I was under the impression that I reviewed 2008's Cloverfield somewhere along the way, even if only through a brief one take. Apparently not. Where is my mind, like Black Francis used to croon. Still, that missing entry will not halt production here on tonight's review, the 2016 follow up, 10 Cloverfield Lane, a sequel in name only which Dean of Detonation, J.J. Abrams, who produced here, calls a mere "blood relative" to the original movie. Speaking of the original, the hulking, colossal beast is back for this entry, only now he's none other than John Goodman, a genre favorite since we first saw him in 1984's C.H.U.D., and he's supported by Mary Elizabeth Winstead, who fright fans might recognize from her appearance in the Black X-mas (2006) reboot, though most, like myself, will have long put that calamity out of their consciousness by now, I'd hope.
"maybe you could take the next selfie out of three point stance? Sincerely, Brett Favre."
After a spat with her fiance spoils her generally cheery disposition, Michelle (Mary Elizabeth Winstead) takes an angry, late night drive through rural Loose-uh-anna, where the radio confirms a recent blackout phenomenon occurring in major cities. To further compound matters, some reckless fuck suddenly head on slams her car off the road, and she wakes up in a leg brace, shackled to a wall in some concrete cellar. Hate when that happens, don't you? Her captor/saviour is a curious fellow named Howard (John Goodman), who graciously explains to the groggy accident victim that the country has come under attack from a threat of unknown origin, and that she is currently housed in a bunker from which she is unable to leave, due to the toxicity of the outside air. Validating Howard's tall tale to a certain degree, is Emmett (John Gallagher, Jr.), a fellow who's helped construct the very bunker that the trio has been subsisting in. He claims to have witnessed the attack in question, and subsequently fought his way into the quarters. Still, Howard confesses that he may have run Michelle off the road on purpose on that fateful night. Awww, somebody's got a crush.
The mashed potatoes in this vat belong to me. No one is allowed nary a spoonful unless overseen by me."
During one of Michelle's many mad scrambles toward freedom, after jacking Howard's bunker keys, she encounters a hysterical woman outside the main door and decked out in open sores and lesions, who frantically tries to break in, but Michelle seals her fate by taking Howard's side on this one and returning to the group after she brains herself repeatedly on the reinforced door. Time passes, revealing that Howard may be concealing a dark secret or two of his own, showing photographs of what he claims is his daughter, Megan, except that the pictures show a girl named Brittany, a high school friend of Emmett's younger sister, who disappeared a few years back. Maybe you and Emmett should go ahead and fashion that makeshift biohazard suit, and keep it on the d-l from Howie, just in case he decides to put that fifty-five gallon drum of chloric acid he's got sitting around down there, to good use. Naturally things come to a tension-packed boil, guns are fired, acid gets spilled, and the bunker's entrance is finally breached, but what barely passes for a finale in this instance feels completely added on and unnecessary; a cuckold's by-the-numbers love letter to political correctness and gender balance. This development stunts the picture's possible growth for me, and designates it to the ever-heaping pile of ordinary big studio fodder. Approach with caution.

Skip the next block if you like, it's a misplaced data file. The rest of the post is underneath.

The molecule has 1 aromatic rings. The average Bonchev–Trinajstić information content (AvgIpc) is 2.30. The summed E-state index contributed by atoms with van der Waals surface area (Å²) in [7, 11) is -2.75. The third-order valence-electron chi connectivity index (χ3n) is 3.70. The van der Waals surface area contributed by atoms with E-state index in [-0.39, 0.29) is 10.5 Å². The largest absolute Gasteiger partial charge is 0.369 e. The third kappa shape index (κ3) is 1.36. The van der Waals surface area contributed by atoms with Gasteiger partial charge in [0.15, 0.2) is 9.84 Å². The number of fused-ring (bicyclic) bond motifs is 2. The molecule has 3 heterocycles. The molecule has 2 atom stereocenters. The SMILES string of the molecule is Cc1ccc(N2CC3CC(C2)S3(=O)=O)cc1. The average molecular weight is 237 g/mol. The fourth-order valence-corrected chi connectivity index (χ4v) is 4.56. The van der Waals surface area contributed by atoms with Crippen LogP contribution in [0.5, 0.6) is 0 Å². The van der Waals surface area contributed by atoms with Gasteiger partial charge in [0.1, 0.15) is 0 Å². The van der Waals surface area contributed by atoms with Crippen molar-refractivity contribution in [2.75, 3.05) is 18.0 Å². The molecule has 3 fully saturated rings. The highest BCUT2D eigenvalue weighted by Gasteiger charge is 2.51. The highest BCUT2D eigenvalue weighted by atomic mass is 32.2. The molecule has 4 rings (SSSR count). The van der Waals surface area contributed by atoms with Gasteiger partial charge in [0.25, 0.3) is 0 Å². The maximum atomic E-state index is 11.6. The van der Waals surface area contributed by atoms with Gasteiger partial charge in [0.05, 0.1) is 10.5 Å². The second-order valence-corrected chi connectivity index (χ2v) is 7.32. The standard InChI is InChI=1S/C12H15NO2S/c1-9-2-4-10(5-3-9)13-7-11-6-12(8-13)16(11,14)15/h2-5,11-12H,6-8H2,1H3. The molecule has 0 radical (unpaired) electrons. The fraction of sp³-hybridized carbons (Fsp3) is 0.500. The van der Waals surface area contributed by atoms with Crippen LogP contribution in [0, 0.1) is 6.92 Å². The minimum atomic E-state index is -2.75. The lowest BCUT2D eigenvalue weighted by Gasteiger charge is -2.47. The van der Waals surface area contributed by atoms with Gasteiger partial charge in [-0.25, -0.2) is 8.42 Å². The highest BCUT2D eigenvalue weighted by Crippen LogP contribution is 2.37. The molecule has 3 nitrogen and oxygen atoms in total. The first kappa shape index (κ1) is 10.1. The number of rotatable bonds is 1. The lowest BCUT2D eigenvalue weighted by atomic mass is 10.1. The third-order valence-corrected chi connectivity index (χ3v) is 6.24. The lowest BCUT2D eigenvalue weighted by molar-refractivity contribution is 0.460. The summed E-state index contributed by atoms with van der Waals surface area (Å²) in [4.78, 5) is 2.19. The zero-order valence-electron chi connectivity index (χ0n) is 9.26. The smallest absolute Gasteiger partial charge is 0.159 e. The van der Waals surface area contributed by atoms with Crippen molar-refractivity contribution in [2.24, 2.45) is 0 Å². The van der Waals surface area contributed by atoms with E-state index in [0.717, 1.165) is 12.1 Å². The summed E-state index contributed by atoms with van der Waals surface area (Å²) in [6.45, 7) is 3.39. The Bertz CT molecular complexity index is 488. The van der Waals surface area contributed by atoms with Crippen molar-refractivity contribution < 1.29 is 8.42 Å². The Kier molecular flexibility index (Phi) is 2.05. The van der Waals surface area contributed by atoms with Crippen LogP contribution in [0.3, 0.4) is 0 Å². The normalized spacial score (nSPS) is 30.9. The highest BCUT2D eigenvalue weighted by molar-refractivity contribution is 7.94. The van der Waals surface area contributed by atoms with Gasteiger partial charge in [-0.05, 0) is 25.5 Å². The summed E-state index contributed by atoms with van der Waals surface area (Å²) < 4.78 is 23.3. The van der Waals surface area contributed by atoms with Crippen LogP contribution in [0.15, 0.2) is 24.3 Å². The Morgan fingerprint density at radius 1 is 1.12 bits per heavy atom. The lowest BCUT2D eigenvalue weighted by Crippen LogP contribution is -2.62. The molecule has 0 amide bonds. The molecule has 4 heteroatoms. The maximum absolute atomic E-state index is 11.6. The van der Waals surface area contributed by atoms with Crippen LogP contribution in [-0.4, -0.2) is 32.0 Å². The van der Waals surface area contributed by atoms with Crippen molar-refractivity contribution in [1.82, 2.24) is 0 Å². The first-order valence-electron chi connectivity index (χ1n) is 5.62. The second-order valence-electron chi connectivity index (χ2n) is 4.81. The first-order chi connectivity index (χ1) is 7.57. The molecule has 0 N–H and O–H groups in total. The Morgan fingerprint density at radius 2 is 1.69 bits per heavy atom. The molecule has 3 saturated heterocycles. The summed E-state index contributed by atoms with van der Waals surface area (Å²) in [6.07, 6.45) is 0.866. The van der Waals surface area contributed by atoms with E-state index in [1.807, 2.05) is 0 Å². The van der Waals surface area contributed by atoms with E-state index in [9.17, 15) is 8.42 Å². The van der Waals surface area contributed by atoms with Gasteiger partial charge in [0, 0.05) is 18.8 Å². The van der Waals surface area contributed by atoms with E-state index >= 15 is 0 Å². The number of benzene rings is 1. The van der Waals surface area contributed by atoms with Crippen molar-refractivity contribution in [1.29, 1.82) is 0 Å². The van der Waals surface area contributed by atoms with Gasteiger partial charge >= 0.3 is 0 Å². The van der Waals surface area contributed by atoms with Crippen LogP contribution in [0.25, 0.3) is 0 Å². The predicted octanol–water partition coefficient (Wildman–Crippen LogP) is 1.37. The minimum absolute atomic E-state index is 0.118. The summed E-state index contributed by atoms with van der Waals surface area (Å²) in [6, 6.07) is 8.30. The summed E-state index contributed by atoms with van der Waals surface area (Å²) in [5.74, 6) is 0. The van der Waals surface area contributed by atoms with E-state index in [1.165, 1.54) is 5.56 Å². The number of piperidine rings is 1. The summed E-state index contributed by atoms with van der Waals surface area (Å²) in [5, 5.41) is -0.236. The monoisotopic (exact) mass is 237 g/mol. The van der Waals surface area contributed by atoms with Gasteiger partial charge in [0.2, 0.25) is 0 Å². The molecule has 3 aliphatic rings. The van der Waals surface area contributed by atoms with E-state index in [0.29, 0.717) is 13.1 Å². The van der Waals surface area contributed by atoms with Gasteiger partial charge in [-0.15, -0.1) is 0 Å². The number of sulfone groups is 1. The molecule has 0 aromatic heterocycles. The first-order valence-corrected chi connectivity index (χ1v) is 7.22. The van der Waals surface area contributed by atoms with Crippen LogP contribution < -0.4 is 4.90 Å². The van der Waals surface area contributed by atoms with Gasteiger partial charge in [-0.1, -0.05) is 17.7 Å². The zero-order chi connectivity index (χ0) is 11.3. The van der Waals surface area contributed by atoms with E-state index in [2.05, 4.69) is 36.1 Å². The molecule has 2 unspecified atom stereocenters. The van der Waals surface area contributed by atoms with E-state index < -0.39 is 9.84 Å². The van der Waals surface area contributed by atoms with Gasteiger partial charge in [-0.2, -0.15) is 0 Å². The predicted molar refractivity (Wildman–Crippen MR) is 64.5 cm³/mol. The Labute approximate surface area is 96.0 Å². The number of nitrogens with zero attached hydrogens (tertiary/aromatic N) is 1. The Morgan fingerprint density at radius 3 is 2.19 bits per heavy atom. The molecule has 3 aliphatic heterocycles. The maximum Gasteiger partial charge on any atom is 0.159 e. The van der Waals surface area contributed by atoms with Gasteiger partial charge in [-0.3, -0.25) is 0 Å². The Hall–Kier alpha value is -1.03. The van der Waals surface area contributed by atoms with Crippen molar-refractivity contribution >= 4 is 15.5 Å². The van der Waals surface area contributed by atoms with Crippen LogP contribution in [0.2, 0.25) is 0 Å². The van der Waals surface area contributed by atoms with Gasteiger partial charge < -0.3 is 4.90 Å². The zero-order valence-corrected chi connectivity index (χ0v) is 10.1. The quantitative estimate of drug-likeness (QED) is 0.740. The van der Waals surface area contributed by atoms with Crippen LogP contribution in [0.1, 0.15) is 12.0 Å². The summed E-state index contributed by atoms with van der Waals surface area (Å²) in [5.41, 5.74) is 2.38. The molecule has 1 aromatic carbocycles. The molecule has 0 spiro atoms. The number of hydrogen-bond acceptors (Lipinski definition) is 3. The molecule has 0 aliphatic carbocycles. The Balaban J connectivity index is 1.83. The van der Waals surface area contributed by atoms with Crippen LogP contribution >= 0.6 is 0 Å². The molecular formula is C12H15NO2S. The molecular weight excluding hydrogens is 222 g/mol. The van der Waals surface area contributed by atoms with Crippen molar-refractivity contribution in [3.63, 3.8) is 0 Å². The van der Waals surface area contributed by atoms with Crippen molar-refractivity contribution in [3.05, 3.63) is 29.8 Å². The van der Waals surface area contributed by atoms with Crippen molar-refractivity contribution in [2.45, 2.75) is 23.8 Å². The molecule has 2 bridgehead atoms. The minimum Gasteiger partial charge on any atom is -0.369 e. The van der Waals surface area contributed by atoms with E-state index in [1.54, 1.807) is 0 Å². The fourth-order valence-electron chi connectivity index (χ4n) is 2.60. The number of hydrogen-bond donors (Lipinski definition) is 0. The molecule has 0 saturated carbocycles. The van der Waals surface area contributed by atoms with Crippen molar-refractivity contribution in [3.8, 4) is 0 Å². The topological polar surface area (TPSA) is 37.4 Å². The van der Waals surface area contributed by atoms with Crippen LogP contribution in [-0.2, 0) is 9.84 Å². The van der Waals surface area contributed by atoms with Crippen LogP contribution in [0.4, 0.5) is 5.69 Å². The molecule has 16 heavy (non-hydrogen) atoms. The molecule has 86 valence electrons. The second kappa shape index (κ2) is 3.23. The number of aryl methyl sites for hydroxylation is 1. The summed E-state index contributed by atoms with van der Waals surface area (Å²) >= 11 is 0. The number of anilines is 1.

"...on rotation for three and a half minutes and my corn dog still tastes like rubber in the middle!"
Despite the flat, predictable ending, I found myself enjoying Goodman's performance a lot; a pity that it's immersed in such median genre fare, or I'd probably revisit it again soon. Not ruling such an occasion out altogether, mind you, just still feeling gypped by the production's assumptive nod to it's sci-fi-crazy audience, and it's believed limited ability to interpret it's own favorite cinema genre at the movies. On the scale, Lane musters up a deuce, no War of the Worlds (2005) by any means, but far from Nightbeast (1982). Wednesday nights seem like a perfect fit for a screening, if you feel driven to do just that sometime, for whatever reason.
Remember your first dime store Ben Cooper Halloween costume?